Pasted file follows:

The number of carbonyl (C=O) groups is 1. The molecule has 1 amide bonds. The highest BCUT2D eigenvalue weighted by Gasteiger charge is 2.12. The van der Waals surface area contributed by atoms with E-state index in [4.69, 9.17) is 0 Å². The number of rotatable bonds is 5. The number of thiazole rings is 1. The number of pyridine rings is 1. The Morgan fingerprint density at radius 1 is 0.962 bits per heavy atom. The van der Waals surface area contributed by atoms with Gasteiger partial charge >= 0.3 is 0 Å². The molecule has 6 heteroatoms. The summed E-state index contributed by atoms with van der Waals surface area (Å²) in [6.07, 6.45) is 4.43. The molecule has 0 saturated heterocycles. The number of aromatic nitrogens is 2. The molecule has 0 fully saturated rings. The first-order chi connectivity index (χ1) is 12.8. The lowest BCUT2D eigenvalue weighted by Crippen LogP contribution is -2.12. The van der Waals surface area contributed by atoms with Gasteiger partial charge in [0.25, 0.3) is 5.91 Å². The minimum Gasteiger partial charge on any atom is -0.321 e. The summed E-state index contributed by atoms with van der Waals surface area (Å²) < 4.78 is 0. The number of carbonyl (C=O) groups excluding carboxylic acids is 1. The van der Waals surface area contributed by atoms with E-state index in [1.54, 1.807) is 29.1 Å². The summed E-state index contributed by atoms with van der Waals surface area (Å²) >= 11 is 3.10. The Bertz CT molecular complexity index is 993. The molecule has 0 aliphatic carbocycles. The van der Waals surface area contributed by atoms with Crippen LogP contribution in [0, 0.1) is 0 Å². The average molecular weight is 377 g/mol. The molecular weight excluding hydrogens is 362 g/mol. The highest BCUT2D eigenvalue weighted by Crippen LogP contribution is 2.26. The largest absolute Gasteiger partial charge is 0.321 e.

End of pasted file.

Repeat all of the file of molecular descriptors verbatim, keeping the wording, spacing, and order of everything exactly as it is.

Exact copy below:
The number of carbonyl (C=O) groups is 1. The molecule has 1 amide bonds. The highest BCUT2D eigenvalue weighted by Gasteiger charge is 2.12. The van der Waals surface area contributed by atoms with E-state index in [4.69, 9.17) is 0 Å². The number of rotatable bonds is 5. The number of thiazole rings is 1. The number of pyridine rings is 1. The Morgan fingerprint density at radius 1 is 0.962 bits per heavy atom. The van der Waals surface area contributed by atoms with Gasteiger partial charge >= 0.3 is 0 Å². The molecule has 6 heteroatoms. The summed E-state index contributed by atoms with van der Waals surface area (Å²) in [6.07, 6.45) is 4.43. The molecule has 0 saturated heterocycles. The number of aromatic nitrogens is 2. The molecule has 0 fully saturated rings. The first-order chi connectivity index (χ1) is 12.8. The lowest BCUT2D eigenvalue weighted by Crippen LogP contribution is -2.12. The van der Waals surface area contributed by atoms with Gasteiger partial charge in [0.25, 0.3) is 5.91 Å². The minimum Gasteiger partial charge on any atom is -0.321 e. The summed E-state index contributed by atoms with van der Waals surface area (Å²) < 4.78 is 0. The number of carbonyl (C=O) groups excluding carboxylic acids is 1. The van der Waals surface area contributed by atoms with E-state index in [1.54, 1.807) is 29.1 Å². The summed E-state index contributed by atoms with van der Waals surface area (Å²) >= 11 is 3.10. The Bertz CT molecular complexity index is 993. The molecule has 0 aliphatic carbocycles. The van der Waals surface area contributed by atoms with Crippen LogP contribution in [0, 0.1) is 0 Å². The average molecular weight is 377 g/mol. The molecular weight excluding hydrogens is 362 g/mol. The highest BCUT2D eigenvalue weighted by Crippen LogP contribution is 2.26. The largest absolute Gasteiger partial charge is 0.321 e.